Samsung NX30 – Kit with 18-55mm Lens Review

Share on FacebookPin on PinterestShare on StumbleUponTweet about this on TwitterShare on LinkedIn


The Samsung NX30 is a strong contender for those looking for a relatively compact, high-performance camera at a great value. With excellent overall image quality and solid performance for all but the most extreme shooting scenarios and subjects, the NX30 will fit the bill very nicely for everything from general lifestyle, portrait and travel photos, to even a good amount of action and sports, all without breaking the bank.


Very good image quality at low to moderately high ISOs; Blazing fast single-shot autofocus; Fast 9fps burst with RAW and JPEG files; Built-in Wi-Fi with NFC; Good build quality; Tilting EVF; Articulating touchscreen monitor; Bundled with Adobe Lightroom 5 software; Excellent value.


Dynamic range not as good as the best APS-C models; Slow buffer clearing even with fast UHS-I cards; Buffer depth with RAW files is underwhelming; Native lens selection is still fairly limited.


The Samsung NX30 18-55mm kit has been available since February 2014 with a list price of US$999.99, however the street price at time of writing is as low as US$799 with the 18-55mm f/3.5-5.6 OIS III lens.


4.0 out of 5.0

Basic Specifications
Full model name: Samsung NX30
Resolution: 20.30 Megapixels
Sensor size: APS-C
(23.5mm x 15.7mm)
Kit Lens: 3.06x zoom
(27-84mm eq.)
Viewfinder: EVF / OLED
Native ISO: 100 – 25,600
Extended ISO: 100 – 25,600
Shutter: 30 – 1/8000
Max Aperture: 3.5
Dimensions: 5.0 x 3.8 x 1.6 in.
(127 x 96 x 42 mm)
Weight: 23.1 oz (654 g)
includes batteries, kit lens
MSRP: $1,000
Availability: 02/2014
Manufacturer: Samsung
Full specs: Samsung NX30 specifications

Connected Flagship

Samsung’s NX-series of mirrorless compact system cameras welcomes a new flagship with the NX30. Like its predecessor, the NX20, this new Samsung is styled like an SLR and it sports an improved version of the older camera’s 20.3-megapixel APS-C format CMOS sensor. Much else is new, including Samsung’s latest connectivity features, the improved hybrid AF system from the NX300, an extendable and tiltable electronic viewfinder, and a 3.5mm jack for external microphones.

Although it retains a characteristic family look, Samsung has taken a fresh pencil to the NX30’s design, making it a bit bigger and heavier than the NX20 (13.2 oz without batteries compared to 12.0 oz for the NX20), however it’s still relatively small and light when compared to most DSLRs. Among the biggest changes is the new deeper grip, which gives the camera a very secure feel in the hand. We like the Samsung NX30’s handling and build, and aside from the slightly flimsy tilting EVF mechanism, the camera feels precisely and solidly made. However the same can’t be said of the 18-55mm III kit lens which feels less robust, particularly when zooming, though that’s not unusual for a kit lens.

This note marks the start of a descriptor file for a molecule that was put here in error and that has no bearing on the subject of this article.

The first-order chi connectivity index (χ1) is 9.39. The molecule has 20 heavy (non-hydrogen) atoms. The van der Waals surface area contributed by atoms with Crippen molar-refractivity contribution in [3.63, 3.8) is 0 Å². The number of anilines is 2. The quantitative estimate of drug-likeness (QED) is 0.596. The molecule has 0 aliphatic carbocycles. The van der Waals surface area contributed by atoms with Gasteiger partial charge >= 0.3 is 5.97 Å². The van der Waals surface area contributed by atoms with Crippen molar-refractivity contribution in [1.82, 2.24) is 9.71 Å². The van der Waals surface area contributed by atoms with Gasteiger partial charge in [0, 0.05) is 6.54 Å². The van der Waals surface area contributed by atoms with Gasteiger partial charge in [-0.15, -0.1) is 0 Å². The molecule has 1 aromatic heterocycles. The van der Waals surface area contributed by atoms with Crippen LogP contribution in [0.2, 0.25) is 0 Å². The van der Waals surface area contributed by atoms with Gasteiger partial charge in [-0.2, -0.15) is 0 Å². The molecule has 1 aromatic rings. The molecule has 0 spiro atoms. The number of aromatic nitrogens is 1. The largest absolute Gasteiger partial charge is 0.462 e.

Many of the NX30’s controls have been slightly tweaked or repositioned, but the overall layout is largely the same as the NX20. One exception is a new top-deck drive mode dial, which lets you directly select single image or burst shooting as well as bracketing or the self-timer. Nice.

Samsung NX30 Review -- front view

While the sensor in the Samsung NX30 continues with the 20.3-megapixel resolution we’ve seen in several previous NX cameras, the company says its performance has been improved, by moving to a new manufacturing process that uses copper, rather than the more common aluminum metal interconnects. The practical result is lower noise overall, which Samsung says allowed the increase the camera’s maximum ISO to 25,600, and a claimed improvement to dynamic range at lower ISO settings. Although not exactly an intrinsic camera feature, we’ll note here that the Samsung NX30 comes bundled with Photoshop Lightroom 5 in the U.S., rather than the Samsung Raw Converter 4.0 software that came with the NX20, a nice bonus for those who don’t already own the Adobe software.

Samsung NX30 Review -- top view

The NX30 also gets Samsung’s latest AF system, a hybrid of contrast detection and on-chip phase detection, dubbed “Samsung NX AF System II” and first seen on the NX300. The system is comprised of 105 phase-detection AF points and 247 contrast-detection AF areas, and includes what we believe are three cross-type PDAF points arranged in a column in the center of the frame. 74 horizontal-type PDAF points surround the cross-type sensors, and 28 vertical-type points are arranged in two columns on the extreme left and right sides of the PDAF area. (We’re still waiting to hear back from Samsung for confirmation and additional PDAF details, and will update this section when we do.) Together they form the basis of the same impressive hybrid AF system found on the NX300, where phase-detect AF points are used to focus very quickly, and contrast-detect AF is used to fine-tune focus for maximum accuracy. Also on the performance front, the NX30’s maximum shutter speed is 1/8000s, and it can shoot at a burst rate of up to ~9 frames-per-second (up from ~8 fps on the NX20).